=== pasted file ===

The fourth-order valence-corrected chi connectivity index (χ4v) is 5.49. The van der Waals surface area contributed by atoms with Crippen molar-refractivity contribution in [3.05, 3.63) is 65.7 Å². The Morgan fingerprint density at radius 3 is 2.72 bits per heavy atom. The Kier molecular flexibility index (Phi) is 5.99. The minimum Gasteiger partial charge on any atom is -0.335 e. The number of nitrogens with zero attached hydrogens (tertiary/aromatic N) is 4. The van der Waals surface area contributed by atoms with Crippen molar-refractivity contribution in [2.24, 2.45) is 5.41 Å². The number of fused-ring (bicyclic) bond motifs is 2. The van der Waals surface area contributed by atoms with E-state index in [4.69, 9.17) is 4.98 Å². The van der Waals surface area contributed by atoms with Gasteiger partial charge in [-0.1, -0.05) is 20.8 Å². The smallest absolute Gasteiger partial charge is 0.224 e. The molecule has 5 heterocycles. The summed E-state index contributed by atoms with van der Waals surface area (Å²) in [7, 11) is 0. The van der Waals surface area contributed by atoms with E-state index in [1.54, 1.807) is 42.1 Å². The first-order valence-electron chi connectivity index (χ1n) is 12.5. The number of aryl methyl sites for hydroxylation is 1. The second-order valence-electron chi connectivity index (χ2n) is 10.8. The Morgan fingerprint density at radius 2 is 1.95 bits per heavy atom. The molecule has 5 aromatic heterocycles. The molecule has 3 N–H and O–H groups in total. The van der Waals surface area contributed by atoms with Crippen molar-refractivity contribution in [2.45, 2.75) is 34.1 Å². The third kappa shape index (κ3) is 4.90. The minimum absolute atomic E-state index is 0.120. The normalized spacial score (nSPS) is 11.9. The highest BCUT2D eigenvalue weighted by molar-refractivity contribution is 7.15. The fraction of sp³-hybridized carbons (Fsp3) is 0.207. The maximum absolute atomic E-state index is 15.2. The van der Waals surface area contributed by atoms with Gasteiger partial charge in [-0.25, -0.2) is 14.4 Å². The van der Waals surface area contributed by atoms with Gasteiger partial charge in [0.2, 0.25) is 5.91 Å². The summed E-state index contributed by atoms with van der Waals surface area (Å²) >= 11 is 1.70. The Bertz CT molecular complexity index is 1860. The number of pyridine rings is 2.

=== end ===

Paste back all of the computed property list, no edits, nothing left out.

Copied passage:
The fourth-order valence-corrected chi connectivity index (χ4v) is 5.49. The van der Waals surface area contributed by atoms with Crippen molar-refractivity contribution in [3.05, 3.63) is 65.7 Å². The Morgan fingerprint density at radius 3 is 2.72 bits per heavy atom. The Kier molecular flexibility index (Phi) is 5.99. The minimum Gasteiger partial charge on any atom is -0.335 e. The number of nitrogens with zero attached hydrogens (tertiary/aromatic N) is 4. The van der Waals surface area contributed by atoms with Crippen molar-refractivity contribution in [2.24, 2.45) is 5.41 Å². The number of fused-ring (bicyclic) bond motifs is 2. The van der Waals surface area contributed by atoms with E-state index in [4.69, 9.17) is 4.98 Å². The van der Waals surface area contributed by atoms with Gasteiger partial charge in [-0.1, -0.05) is 20.8 Å². The smallest absolute Gasteiger partial charge is 0.224 e. The molecule has 5 heterocycles. The summed E-state index contributed by atoms with van der Waals surface area (Å²) in [7, 11) is 0. The van der Waals surface area contributed by atoms with E-state index in [1.54, 1.807) is 42.1 Å². The first-order valence-electron chi connectivity index (χ1n) is 12.5. The number of aryl methyl sites for hydroxylation is 1. The second-order valence-electron chi connectivity index (χ2n) is 10.8. The Morgan fingerprint density at radius 2 is 1.95 bits per heavy atom. The molecule has 5 aromatic heterocycles. The molecule has 3 N–H and O–H groups in total. The van der Waals surface area contributed by atoms with Crippen molar-refractivity contribution in [2.45, 2.75) is 34.1 Å². The third kappa shape index (κ3) is 4.90. The minimum absolute atomic E-state index is 0.120. The normalized spacial score (nSPS) is 11.9. The highest BCUT2D eigenvalue weighted by molar-refractivity contribution is 7.15. The fraction of sp³-hybridized carbons (Fsp3) is 0.207. The maximum absolute atomic E-state index is 15.2. The van der Waals surface area contributed by atoms with Gasteiger partial charge in [-0.25, -0.2) is 14.4 Å². The van der Waals surface area contributed by atoms with Gasteiger partial charge in [0.2, 0.25) is 5.91 Å². The summed E-state index contributed by atoms with van der Waals surface area (Å²) >= 11 is 1.70. The Bertz CT molecular complexity index is 1860. The number of pyridine rings is 2.